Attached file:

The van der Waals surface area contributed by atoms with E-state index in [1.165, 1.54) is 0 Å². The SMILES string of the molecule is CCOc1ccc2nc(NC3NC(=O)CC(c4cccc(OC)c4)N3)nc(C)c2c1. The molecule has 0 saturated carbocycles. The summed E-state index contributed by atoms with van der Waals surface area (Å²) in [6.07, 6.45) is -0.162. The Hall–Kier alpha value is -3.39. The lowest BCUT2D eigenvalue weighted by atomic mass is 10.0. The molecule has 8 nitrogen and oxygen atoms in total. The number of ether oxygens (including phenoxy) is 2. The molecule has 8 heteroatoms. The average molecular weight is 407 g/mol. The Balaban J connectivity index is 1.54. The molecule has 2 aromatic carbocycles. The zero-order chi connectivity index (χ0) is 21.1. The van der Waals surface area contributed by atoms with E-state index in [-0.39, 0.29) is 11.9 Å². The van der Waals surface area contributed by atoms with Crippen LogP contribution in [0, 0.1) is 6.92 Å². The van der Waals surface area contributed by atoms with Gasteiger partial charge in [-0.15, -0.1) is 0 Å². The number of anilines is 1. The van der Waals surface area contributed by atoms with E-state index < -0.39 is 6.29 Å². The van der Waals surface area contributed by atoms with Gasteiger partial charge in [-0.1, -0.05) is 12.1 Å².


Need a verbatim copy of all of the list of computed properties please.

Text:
The van der Waals surface area contributed by atoms with E-state index in [1.165, 1.54) is 0 Å². The SMILES string of the molecule is CCOc1ccc2nc(NC3NC(=O)CC(c4cccc(OC)c4)N3)nc(C)c2c1. The molecule has 0 saturated carbocycles. The summed E-state index contributed by atoms with van der Waals surface area (Å²) in [6.07, 6.45) is -0.162. The Hall–Kier alpha value is -3.39. The lowest BCUT2D eigenvalue weighted by atomic mass is 10.0. The molecule has 8 nitrogen and oxygen atoms in total. The number of ether oxygens (including phenoxy) is 2. The molecule has 8 heteroatoms. The average molecular weight is 407 g/mol. The Balaban J connectivity index is 1.54. The molecule has 2 aromatic carbocycles. The zero-order chi connectivity index (χ0) is 21.1. The van der Waals surface area contributed by atoms with E-state index in [-0.39, 0.29) is 11.9 Å². The van der Waals surface area contributed by atoms with Crippen LogP contribution in [0, 0.1) is 6.92 Å². The van der Waals surface area contributed by atoms with Gasteiger partial charge in [-0.15, -0.1) is 0 Å². The number of anilines is 1. The van der Waals surface area contributed by atoms with E-state index < -0.39 is 6.29 Å². The van der Waals surface area contributed by atoms with Gasteiger partial charge in [-0.1, -0.05) is 12.1 Å².